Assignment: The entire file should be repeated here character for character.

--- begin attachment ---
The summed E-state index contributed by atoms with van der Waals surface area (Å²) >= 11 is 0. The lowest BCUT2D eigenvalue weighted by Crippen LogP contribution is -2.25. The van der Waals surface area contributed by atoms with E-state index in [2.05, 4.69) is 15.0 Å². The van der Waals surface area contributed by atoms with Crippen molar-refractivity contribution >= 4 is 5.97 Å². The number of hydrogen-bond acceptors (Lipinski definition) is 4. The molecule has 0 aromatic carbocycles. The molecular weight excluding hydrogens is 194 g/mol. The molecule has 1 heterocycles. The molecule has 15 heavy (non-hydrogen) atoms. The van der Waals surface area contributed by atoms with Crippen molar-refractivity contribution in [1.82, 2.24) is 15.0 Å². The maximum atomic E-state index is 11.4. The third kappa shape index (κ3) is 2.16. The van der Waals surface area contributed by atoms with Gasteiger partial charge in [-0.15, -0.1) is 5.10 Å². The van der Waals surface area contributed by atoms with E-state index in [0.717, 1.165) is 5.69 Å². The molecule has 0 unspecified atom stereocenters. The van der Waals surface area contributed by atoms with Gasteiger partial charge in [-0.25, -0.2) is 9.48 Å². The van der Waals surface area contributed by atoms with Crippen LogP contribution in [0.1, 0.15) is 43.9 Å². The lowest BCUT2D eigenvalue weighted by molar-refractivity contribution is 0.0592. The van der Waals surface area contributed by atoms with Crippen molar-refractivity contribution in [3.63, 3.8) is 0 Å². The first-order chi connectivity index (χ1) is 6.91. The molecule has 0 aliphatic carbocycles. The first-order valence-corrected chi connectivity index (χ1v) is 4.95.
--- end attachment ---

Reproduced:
The summed E-state index contributed by atoms with van der Waals surface area (Å²) >= 11 is 0. The lowest BCUT2D eigenvalue weighted by Crippen LogP contribution is -2.25. The van der Waals surface area contributed by atoms with E-state index in [2.05, 4.69) is 15.0 Å². The van der Waals surface area contributed by atoms with Crippen molar-refractivity contribution >= 4 is 5.97 Å². The number of hydrogen-bond acceptors (Lipinski definition) is 4. The molecule has 0 aromatic carbocycles. The molecular weight excluding hydrogens is 194 g/mol. The molecule has 1 heterocycles. The molecule has 15 heavy (non-hydrogen) atoms. The van der Waals surface area contributed by atoms with Crippen molar-refractivity contribution in [1.82, 2.24) is 15.0 Å². The maximum atomic E-state index is 11.4. The third kappa shape index (κ3) is 2.16. The van der Waals surface area contributed by atoms with Gasteiger partial charge in [-0.15, -0.1) is 5.10 Å². The van der Waals surface area contributed by atoms with E-state index in [0.717, 1.165) is 5.69 Å². The molecule has 0 unspecified atom stereocenters. The van der Waals surface area contributed by atoms with Gasteiger partial charge in [-0.25, -0.2) is 9.48 Å². The van der Waals surface area contributed by atoms with Crippen LogP contribution in [0.1, 0.15) is 43.9 Å². The lowest BCUT2D eigenvalue weighted by molar-refractivity contribution is 0.0592. The van der Waals surface area contributed by atoms with Crippen molar-refractivity contribution in [3.63, 3.8) is 0 Å². The first-order chi connectivity index (χ1) is 6.91. The molecule has 0 aliphatic carbocycles. The first-order valence-corrected chi connectivity index (χ1v) is 4.95.